« ZurückWeiter »
a line beautifully characteristic, is altogether neglected; but, to counterbalance these inaccuracies, Fairefax has inserted a line of his own, of singular deliciousness
"The rose within herself her sweetnes clos'd;"
there is, however, nothing of the kind in the original. We shall draw another parallel, in which we think Carew will not be deemed inferior to his successor. It is the description of Night, at the end of the second book-a description evidently taken by Tasso from Virgil.
Fairefax. "Now spread the Night her spangled canopie,
And sommon'd every restlesse eie to sleepe:
Now was it night, when in deepe rest enrol'd,
Are waves and winds, and mute the world doth show,
Of billow'd sea, and of moyst streames that flow,
Stilled their cares, and their harts suppelled."
The following is the description, given by our translators, of the youthful Tancred preparing for the fight.
Fairefax. "Mast-great the speare was which the gallant bore,
The king, that wond'red at his brav'rie, spake
Who felt her hart with love's hot fever quake,
As a proof of the very unwarrantable alterations in the edition of Fairefax, published in 1749, we may observe that this line is given thus:
"Sooth'd mortal cares, and lull'd the world to rest."
Say who is he showes so great worthinesse,
Her hart with sighes, her eies with teares did swell;
So strong great launce he beares, and in such guyse
Him deemes amongst the best a chosen knight,
And now her heart feels in a panting plight,
What then is he that doth so seemely frame
Himselfe to just, and so fierce semblance beare?
On lips a sigh, and in her eyes a teare;
But breath and weeping backe she doth reclame,
Though so as yet they make some muster theare,
We may again remark the interpolation of a simile in the first book of these stanzas from Fairefax.
"As windes tall cedars tosse on mountaines hore."
"Tancred's assault this while Clorinda plyes,
T'encounter, and in rest her launce bestowes;
Up start, and she in part disarmed showes:
Carew's translation of the combat between Clorinda and Tancred is very spirited, though quaint.
From off her head, (a blow whence wonder growes,)
Her eyes do flash, her lookes do lighten bright,
They hold? Tancred, whereon think'st thou? thy sight
Flames burn'st, thy hart (her picture's shrine) the case
He that of painted shield, and of her crest
Tooke earst no keepe, now seeing her doth grow
She may, and him assayles, he gets her fro,
Yet at her hand peace cannot purchase so;
Stroken this knight, no strokes againe replyes,
Nor so from sword himselfe to guard attends,
From whence his bow Love uneschewed bends;
Which force of her right hand (though armed) lends,
Falles vaine, but in my heart findes lighting place."
The description of Armida in the following stanza, though fantastic, is exceedingly beautiful-the four last lines are quite singular for the minute accuracy, yet happy elegance, of the translation. Had it been possible that the whole Poem could have been so perfectly transmuted into English, we might, indeed, believe that we were reading Tasso.-The copy is absolutely verbatim.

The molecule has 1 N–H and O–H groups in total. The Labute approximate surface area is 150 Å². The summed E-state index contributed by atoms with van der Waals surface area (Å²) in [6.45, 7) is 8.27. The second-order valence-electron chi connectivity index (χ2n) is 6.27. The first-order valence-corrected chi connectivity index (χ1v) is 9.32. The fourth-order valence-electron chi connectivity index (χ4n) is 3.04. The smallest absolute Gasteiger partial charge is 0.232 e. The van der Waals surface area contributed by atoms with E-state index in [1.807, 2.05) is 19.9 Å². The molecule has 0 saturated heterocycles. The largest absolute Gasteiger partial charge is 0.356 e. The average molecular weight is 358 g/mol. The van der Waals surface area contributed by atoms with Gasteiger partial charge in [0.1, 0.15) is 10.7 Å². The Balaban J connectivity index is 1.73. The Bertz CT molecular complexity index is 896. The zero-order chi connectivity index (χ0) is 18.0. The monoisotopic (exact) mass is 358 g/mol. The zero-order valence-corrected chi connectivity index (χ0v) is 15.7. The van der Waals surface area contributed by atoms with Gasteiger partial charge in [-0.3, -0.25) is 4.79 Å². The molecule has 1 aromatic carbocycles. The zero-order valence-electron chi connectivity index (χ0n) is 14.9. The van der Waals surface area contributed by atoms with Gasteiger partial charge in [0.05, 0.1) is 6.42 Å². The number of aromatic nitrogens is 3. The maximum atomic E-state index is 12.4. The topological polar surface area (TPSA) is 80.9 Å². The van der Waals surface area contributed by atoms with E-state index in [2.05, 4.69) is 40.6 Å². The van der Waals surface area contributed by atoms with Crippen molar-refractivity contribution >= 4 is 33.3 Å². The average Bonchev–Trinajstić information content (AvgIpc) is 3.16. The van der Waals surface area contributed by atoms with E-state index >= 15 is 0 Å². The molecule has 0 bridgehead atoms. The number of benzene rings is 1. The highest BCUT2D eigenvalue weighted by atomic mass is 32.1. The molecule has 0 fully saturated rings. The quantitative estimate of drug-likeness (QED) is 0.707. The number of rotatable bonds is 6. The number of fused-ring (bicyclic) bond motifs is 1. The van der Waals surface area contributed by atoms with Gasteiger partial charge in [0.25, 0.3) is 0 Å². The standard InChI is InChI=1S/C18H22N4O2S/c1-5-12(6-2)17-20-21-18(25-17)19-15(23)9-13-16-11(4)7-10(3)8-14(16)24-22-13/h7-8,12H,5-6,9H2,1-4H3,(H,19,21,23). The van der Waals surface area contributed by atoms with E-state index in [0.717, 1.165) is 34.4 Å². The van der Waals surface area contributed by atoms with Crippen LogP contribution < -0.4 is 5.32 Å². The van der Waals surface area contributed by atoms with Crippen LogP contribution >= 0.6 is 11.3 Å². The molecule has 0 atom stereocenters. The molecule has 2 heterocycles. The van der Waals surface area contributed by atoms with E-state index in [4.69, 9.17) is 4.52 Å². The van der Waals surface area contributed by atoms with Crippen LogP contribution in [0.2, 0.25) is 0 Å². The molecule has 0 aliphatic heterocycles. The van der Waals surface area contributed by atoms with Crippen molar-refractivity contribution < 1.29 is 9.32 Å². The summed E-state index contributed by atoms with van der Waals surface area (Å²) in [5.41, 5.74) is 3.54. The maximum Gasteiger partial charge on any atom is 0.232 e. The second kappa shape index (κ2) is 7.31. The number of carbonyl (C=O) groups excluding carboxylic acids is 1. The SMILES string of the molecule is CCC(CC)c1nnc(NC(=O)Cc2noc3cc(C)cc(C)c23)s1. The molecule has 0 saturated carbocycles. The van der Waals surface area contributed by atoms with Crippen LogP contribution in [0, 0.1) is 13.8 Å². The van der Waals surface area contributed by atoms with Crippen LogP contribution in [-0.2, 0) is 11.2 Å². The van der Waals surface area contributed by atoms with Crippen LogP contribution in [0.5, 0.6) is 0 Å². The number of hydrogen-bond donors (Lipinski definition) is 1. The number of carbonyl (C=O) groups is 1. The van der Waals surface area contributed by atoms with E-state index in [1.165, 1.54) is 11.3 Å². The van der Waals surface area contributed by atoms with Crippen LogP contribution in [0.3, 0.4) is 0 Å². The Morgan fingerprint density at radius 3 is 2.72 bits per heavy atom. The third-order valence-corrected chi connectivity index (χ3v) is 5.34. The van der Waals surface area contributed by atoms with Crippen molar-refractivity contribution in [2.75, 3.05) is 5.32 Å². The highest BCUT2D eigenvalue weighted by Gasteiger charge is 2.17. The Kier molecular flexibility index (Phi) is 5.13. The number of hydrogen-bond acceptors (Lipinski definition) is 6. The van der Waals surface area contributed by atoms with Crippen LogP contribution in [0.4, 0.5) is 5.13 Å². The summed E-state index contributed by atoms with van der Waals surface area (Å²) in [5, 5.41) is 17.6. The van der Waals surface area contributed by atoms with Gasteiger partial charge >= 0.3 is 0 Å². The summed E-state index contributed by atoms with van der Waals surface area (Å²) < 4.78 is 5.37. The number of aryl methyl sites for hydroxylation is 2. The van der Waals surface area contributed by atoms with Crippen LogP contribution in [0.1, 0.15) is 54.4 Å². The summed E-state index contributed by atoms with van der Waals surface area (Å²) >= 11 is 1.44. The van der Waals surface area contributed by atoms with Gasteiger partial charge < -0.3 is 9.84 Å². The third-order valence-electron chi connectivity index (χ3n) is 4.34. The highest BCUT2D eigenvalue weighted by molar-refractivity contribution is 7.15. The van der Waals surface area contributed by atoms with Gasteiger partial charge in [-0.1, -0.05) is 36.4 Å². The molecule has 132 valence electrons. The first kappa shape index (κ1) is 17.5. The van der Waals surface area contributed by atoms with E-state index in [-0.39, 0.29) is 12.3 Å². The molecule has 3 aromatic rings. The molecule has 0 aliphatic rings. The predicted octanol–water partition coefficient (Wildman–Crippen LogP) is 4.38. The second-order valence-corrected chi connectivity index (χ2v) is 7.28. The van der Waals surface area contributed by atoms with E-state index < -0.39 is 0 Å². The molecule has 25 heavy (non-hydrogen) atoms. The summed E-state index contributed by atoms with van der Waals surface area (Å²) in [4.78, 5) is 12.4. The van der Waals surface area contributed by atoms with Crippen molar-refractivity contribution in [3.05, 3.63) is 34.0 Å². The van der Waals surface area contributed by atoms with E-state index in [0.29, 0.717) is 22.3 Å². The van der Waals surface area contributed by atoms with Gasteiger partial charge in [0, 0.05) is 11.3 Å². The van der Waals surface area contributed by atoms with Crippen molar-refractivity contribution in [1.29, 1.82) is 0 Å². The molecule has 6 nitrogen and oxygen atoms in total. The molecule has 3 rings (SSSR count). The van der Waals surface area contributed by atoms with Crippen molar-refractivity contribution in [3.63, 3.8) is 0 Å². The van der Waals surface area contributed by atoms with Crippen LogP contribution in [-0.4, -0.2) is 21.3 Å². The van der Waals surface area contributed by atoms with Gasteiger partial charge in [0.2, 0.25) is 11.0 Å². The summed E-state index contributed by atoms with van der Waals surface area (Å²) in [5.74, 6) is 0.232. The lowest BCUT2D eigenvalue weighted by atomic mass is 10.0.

"The winde new crisples makes in her loose haire,
And love's treasures and hers up wympelled,*
With yvorie is spirst and mingelled,
But in her mouth whence breath of love outgoes,
The four last lines in Tasso run thus:
"Dolce color di rosse in quel bel volto
* Concealed.-A wimple is a covering for the neck.
Ma nella bocca, ond' esce aura amorosa,
How very different is Fairefax's translation-it is beautiful, but it is not the beauty of Tasso.
"The rose, the lily on her cheeke, assaies
To paint true fairenesse out in bravest sort;
Her lips, where blooms nought but the single rose,
The turn, or rather the conceit, in the last line, is entirely Fairefax's own property. The following is the description of Armida when she had concluded her appeal.
"There silenc'd she, and seemed a disdaine,
With port all framde to sad despiteous grace;
As is begot when wrath and woe embrace,
If so a dewy cloud do water them,
When to calme breath their closed lap they spred,
What time first peered dawning takes his stemme,
The conquering beauty and guile of Armida is finely told, and the version of it is by no means bad.
"But whiles she sweetly speakes, and laughes sweetly,
As 'gainst so rare delites voyde of defence.
Where wormewood thou or hony do dispence,
Mischiefes and medicines, which proceede of thee."
Fairefax, according to his custom, has forced two similies into this stanza; we have
"Cupid's deepe rivers have their shallow fordes."
"Achilles' lance, that woundes and heales againe."
There is much spirit in the following version.-Rinaldo is indignant at his threatened punishment.
"Rinaldo somewhat smilde, and with a face,
In which, 'twixt laughter, flashed a disdaine,
That's bond, and fit for bondage hath a graine;
Will die, 'ere base cord, hand or foot astraine :
But if for my deserts such recompense
Godfrey will yeeld, and me in prison cast,
This said, he cals for armes, and head and brest
(As lightning wonts) he in his armour shines :
I know, ech hard and tough attempt will plie:
Midst armes and terrour stands your vertue hie:
Tell me what meane you do? will you go staine
Your yet cleane hands in bloud of civill warre?
Peirce Christ, of whom we part and members are?